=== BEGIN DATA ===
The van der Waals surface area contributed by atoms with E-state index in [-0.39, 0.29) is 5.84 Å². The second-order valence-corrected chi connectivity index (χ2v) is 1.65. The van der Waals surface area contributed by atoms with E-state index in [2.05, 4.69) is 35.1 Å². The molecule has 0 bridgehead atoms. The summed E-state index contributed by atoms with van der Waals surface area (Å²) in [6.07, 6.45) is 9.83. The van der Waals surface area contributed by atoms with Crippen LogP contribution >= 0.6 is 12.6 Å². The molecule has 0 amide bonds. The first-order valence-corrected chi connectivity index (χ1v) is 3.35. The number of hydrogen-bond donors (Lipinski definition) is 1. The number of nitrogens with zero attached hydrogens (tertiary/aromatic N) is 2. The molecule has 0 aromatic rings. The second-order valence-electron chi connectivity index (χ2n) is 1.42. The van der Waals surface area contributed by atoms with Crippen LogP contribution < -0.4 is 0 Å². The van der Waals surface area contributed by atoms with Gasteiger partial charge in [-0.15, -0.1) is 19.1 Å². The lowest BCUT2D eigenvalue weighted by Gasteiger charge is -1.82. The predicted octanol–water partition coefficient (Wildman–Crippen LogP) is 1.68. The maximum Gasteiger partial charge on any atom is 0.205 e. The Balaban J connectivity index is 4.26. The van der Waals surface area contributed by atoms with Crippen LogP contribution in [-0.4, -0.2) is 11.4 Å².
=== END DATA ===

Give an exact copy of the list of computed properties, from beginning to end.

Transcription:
The van der Waals surface area contributed by atoms with E-state index in [-0.39, 0.29) is 5.84 Å². The second-order valence-corrected chi connectivity index (χ2v) is 1.65. The van der Waals surface area contributed by atoms with E-state index in [2.05, 4.69) is 35.1 Å². The molecule has 0 bridgehead atoms. The summed E-state index contributed by atoms with van der Waals surface area (Å²) in [6.07, 6.45) is 9.83. The van der Waals surface area contributed by atoms with Crippen LogP contribution >= 0.6 is 12.6 Å². The molecule has 0 amide bonds. The first-order valence-corrected chi connectivity index (χ1v) is 3.35. The number of hydrogen-bond donors (Lipinski definition) is 1. The number of nitrogens with zero attached hydrogens (tertiary/aromatic N) is 2. The molecule has 0 aromatic rings. The second-order valence-electron chi connectivity index (χ2n) is 1.42. The van der Waals surface area contributed by atoms with Crippen LogP contribution < -0.4 is 0 Å². The van der Waals surface area contributed by atoms with Gasteiger partial charge in [-0.15, -0.1) is 19.1 Å². The lowest BCUT2D eigenvalue weighted by Gasteiger charge is -1.82. The predicted octanol–water partition coefficient (Wildman–Crippen LogP) is 1.68. The maximum Gasteiger partial charge on any atom is 0.205 e. The Balaban J connectivity index is 4.26. The van der Waals surface area contributed by atoms with Crippen LogP contribution in [-0.4, -0.2) is 11.4 Å².